Worth noting that (?R) is the same as (?0) since group #0 is basically the whole pattern. Some test cases:

foo          [ won't match ]
{}           [ match ]
{foo}        [ match ]
{{ bar }}    [ match ]
{{{ baz }}}  [ match ]

(?(DEFINE)) trick

There’s a trick worth noting which is the DEFINE trick. I think it’s easiest if we reference directly from the PCRE manual:

 Defining subpatterns for use by reference only

       If  the  condition  is  the string (DEFINE), and there is no subpattern
       with the name DEFINE, the condition is  always  false.  In  this  case,
       there  may  be  only  one  alternative  in the subpattern. It is always
       skipped if control reaches this point  in  the  pattern;  the  idea  of
       DEFINE  is that it can be used to define subroutines that can be refer-
       enced from elsewhere. (The use of subroutines is described below.)  For
       example,  a  pattern  to match an IPv4 address such as "192.168.23.245"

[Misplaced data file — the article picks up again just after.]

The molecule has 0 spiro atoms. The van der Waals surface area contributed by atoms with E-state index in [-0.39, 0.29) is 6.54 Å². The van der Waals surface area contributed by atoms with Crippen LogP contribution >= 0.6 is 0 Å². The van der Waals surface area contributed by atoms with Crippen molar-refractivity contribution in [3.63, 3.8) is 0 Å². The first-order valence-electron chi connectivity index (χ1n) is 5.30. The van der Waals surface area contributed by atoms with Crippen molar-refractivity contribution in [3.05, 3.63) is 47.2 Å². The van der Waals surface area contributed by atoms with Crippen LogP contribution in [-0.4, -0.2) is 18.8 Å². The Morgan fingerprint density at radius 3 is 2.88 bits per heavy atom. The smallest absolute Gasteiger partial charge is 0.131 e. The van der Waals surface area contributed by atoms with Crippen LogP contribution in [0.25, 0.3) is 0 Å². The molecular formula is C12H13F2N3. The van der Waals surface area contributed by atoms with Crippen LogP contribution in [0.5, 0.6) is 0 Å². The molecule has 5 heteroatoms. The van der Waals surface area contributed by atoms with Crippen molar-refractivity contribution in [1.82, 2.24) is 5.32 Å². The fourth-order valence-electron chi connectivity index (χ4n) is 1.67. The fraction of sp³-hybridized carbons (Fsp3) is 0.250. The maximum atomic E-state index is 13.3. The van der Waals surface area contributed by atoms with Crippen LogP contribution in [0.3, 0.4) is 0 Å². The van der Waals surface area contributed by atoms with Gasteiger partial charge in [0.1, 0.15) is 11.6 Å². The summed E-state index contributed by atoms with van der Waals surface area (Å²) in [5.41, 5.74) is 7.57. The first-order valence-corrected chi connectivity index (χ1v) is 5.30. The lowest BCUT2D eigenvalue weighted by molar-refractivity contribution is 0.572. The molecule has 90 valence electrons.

could be written like this (ignore white space and line breaks):

         (?(DEFINE) (?<byte> 2[0-4]\d | 25[0-5] | 1\d\d | [1-9]?\d) )
         \b (?&byte) (\.(?&byte)){3} \b

       The first part of the pattern is a DEFINE group inside which a  another
       group  named "byte" is defined. This matches an individual component of
       an IPv4 address (a number less than 256). When  matching  takes  place,
       this  part  of  the pattern is skipped because DEFINE acts like a false
       condition. The rest of the pattern uses references to the  named  group
       to  match the four dot-separated components of an IPv4 address, insist-